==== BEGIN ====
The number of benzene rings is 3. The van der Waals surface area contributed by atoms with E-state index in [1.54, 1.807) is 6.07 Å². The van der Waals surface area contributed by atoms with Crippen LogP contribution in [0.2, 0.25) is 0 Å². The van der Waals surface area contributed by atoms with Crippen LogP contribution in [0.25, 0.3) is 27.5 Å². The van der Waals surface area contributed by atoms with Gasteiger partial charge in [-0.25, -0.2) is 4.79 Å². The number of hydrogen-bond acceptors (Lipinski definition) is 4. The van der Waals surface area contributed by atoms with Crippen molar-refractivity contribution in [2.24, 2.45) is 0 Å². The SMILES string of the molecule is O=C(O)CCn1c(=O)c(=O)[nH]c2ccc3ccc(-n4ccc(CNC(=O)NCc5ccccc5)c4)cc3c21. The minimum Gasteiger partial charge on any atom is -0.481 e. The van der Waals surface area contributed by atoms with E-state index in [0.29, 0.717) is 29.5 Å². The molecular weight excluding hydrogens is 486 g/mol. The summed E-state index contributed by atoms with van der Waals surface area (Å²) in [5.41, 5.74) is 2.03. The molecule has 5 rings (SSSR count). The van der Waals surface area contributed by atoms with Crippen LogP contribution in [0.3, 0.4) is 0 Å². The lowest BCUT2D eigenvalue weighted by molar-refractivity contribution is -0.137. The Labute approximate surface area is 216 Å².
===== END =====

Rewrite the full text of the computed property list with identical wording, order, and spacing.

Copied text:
The number of benzene rings is 3. The van der Waals surface area contributed by atoms with E-state index in [1.54, 1.807) is 6.07 Å². The van der Waals surface area contributed by atoms with Crippen LogP contribution in [0.2, 0.25) is 0 Å². The van der Waals surface area contributed by atoms with Crippen LogP contribution in [0.25, 0.3) is 27.5 Å². The van der Waals surface area contributed by atoms with Gasteiger partial charge in [-0.25, -0.2) is 4.79 Å². The number of hydrogen-bond acceptors (Lipinski definition) is 4. The van der Waals surface area contributed by atoms with Crippen molar-refractivity contribution in [2.24, 2.45) is 0 Å². The SMILES string of the molecule is O=C(O)CCn1c(=O)c(=O)[nH]c2ccc3ccc(-n4ccc(CNC(=O)NCc5ccccc5)c4)cc3c21. The minimum Gasteiger partial charge on any atom is -0.481 e. The van der Waals surface area contributed by atoms with E-state index in [0.29, 0.717) is 29.5 Å². The molecular weight excluding hydrogens is 486 g/mol. The summed E-state index contributed by atoms with van der Waals surface area (Å²) in [5.41, 5.74) is 2.03. The molecule has 5 rings (SSSR count). The van der Waals surface area contributed by atoms with Crippen LogP contribution in [0.3, 0.4) is 0 Å². The lowest BCUT2D eigenvalue weighted by molar-refractivity contribution is -0.137. The Labute approximate surface area is 216 Å².